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Nirvana’s Nevermind and The Strokes’ Is This It: A Shared Legacy

Posted on the 26 October 2011 by Lucasmcmillan @LucasMcMillan

The Strokes

When I was 16 years old, I wrote a Letter to the Editor to Spin Magazine. It was the first and last time I have ever done anything like that. It was printed. Not only was it printed, but it was boldly displayed as the pull quote on the Letter to the Editor page. In Spin Magazine (at least at this point in 2005), this space was usually reserved for one of the more outlandish or ridiculous assertions made by a reader that month. Getting my Letter to the Editor printed was my proudest moments as an aspiring writer, and probably to this day the most widely read sentence I’ve ever written. But at the same time it hurt my feelings that what I had written was considered so ridiculous it had to be blown up and splashed across the page in a “get a load of this guy” font.

I had written that one day The Strokes’ debut album Is This It and Nirvana’s Nevermind would be seen as complementary pieces. I wrote that the two bands’ careers would be intertwined forever, not because of the substance of their music but because of when their music came along and what it represented. Apparently the Spin Magazine editorial staff circa 2005 found this to be patently absurd. Smash cut to 2011: I think I was right. Actually, I was downright prescient.

This year marked the 20th and 10th anniversaries for Nevermind and Is This It, respectively. Both records were made by fledgling bands with nothing to prove. Both bands’ debut albums sound like a perfectly preserved time capsule of their eras. Is it possible to hear the opening bars of “Smells Like Teen Spirit” without imagining yourself at the age you first heard it, with all the pain and wistfulness that brings? And what of Strokes’ songs like “Someday” or “Last Nite?”  That is the sound of an ever so-slight pre-9/11 New York City. It’s a sound and a time no one will ever have again. That nostalgia and sense of loss has permanently frozen that album in 2001, where those songs will live forever in a more innocent age.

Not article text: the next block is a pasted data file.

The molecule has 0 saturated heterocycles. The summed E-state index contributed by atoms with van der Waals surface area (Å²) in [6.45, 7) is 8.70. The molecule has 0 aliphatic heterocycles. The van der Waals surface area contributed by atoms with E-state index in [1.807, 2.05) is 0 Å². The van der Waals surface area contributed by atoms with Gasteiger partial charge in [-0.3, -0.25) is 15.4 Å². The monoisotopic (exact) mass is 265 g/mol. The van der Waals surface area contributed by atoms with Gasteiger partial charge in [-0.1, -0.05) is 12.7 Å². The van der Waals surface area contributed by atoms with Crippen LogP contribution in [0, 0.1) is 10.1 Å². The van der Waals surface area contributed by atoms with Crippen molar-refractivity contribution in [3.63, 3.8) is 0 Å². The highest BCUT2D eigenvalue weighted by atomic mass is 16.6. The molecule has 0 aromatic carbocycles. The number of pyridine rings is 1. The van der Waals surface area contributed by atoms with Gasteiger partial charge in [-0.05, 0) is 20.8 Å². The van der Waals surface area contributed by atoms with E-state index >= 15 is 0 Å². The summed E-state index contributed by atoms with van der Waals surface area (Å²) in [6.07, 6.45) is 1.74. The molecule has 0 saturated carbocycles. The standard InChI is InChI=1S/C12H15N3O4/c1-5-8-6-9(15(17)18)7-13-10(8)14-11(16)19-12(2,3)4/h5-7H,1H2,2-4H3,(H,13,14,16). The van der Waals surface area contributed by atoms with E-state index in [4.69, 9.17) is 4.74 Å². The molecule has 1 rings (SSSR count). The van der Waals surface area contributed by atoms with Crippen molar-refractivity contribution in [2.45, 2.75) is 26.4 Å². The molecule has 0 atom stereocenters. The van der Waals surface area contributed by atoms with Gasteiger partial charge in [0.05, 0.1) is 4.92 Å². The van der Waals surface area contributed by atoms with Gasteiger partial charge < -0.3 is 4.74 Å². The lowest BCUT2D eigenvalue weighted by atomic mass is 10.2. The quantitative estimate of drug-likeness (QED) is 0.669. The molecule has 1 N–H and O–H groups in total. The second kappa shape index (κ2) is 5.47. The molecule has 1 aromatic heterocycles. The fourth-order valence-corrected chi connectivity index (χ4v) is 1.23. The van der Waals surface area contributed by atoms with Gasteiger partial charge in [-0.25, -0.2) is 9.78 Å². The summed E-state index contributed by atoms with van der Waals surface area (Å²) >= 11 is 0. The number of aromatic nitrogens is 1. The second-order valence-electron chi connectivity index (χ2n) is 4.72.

Both bands’ sophomore albums (In Utero and Room On Fire) were burdened by impossible expectations of a repeat performance, and both were quite good but summarily dismissed at the time of their release, only to gain critical traction later.

Both bands released their much-ballyhooed debut albums at a time of great change in music culture. Nevermind is credited with slaying bloated, excessive 1980s hair metal, and Is This It is similarly hailed for stopping the asinine post-grunge of Limp Bizkit and opening the door for that too-brief garage rock revival.  (I was at the perfect age to get into rock music in 2001 when this all happened, and I can say that it was a legitimately exciting, fresh and daring time. For a brief moment, The Strokes and The Vines co-existed on modern rock radio with Creed. It felt like a real change was happening. One day someone, maybe me, will write a great oral history of this period.)

Nirvana and The Strokes’ legacies have diverged somewhat. Nirvana will remain the great “what-if” of music, haunted by can-you-imagine-if-Mickey-Mantle-hadn’t-torn-his-knee-when-he-was-19 type lingering questions. The Strokes, on the other hand, have released four albums, each worse than the last and increasingly marred by a swirl of solo projects and infighting. (Julian Casablancas, the mercurial singer-songwriter for The Strokes, has often been criticized for using a vocal filter on their earlier work that makes him sound like he’s crooning to you through the order box at a McDonald’s drive-through. For their most recent album, he couldn’t even be in the same room with the rest of the band and literally phoned his vocals in. That’s either a fucking great jab at his critics or that band is done.)

In the end, I think I was right back when I wrote my Letter to the Editor. These records are hardly even music recordings anymore; they’re more like rock formations. They’ve become part of  the landscape, to the point where you can’t remember the horizon without them. They are so vital to telling the story of rock that you have to begin a discussion about a whole decade of music with those two albums. What else can claim that, in any art form? Is This It and Nevermind didn’t happen during their time; they ended up being their time.

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